83-0: The best explanation for Texas A&M's 6 losses
It was the same old story for Texas A&M on Thanksgiving night at Kyle Field against bitter in-state rival Texas.
Build a big lead early and watch the game slip away, particularly in the second half.
ICONNo one wants to see the Texas-Texas A&M rivalry end.
The Aggies built a 16-7 halftime advantage but were outscored 20-9 after the break, unable to overcome Ryan Tannehill's three interceptions as the Longhorns claimed victory in the 118th meeting between these teams.
A&M will move to the SEC next season, putting one of college football's oldest and most storied rivalries on hold for the foreseeable future.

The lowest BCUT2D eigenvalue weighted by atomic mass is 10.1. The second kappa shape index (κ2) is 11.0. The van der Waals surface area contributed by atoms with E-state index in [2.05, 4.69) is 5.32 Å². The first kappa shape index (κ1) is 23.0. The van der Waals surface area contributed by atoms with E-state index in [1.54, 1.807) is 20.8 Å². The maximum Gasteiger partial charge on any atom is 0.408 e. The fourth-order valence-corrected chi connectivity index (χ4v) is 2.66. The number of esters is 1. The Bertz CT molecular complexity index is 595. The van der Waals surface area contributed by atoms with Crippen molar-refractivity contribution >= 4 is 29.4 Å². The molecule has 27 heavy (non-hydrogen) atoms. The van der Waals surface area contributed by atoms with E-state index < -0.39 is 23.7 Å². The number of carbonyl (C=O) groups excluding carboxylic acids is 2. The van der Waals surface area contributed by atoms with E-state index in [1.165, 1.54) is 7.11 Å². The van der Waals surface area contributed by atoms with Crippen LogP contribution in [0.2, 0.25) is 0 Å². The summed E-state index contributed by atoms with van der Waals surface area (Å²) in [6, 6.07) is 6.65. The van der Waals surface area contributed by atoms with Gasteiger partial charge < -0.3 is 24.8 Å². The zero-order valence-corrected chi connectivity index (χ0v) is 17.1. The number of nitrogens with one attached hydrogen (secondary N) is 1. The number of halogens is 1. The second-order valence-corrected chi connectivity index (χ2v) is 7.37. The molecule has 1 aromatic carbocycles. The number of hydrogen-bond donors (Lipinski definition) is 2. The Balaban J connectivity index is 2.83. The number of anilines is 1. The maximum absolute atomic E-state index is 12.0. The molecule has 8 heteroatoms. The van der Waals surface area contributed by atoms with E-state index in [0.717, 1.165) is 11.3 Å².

If you're looking for some reasons why the Aggies have suffered through a 6-6 campaign when expectations were so high, you can cite a lot of things: turnovers, particularly Tannehill's interceptions; mental mistakes in crucial situations; and poor play in the defensive backfield.
But as the Houston Chronicle's Richard Justice pointed out on Twitter, A&M has been outscored 83-0 in the third quarter of their six defeats this fall. And that, no matter how you slice and dice it, ultimately helped prevent the team from meeting its lofty goals for the season.
Will head coach Mike Sherman be back in College Station in 2012 when A&M makes its SEC debut?
As I wrote earlier on Thursday, university president R. Bowen Loftin endorsed Sherman as the leader moving forward. While financial considerations could be the ultimate factor in deciding to bring Sherman back -- A&M will have to pay a large fee when it leaves the Big 12, and Sherman's contract carries a pretty hefty buyout -- a rough debut season in the SEC could prompt Loftin to make a move no matter the cost.
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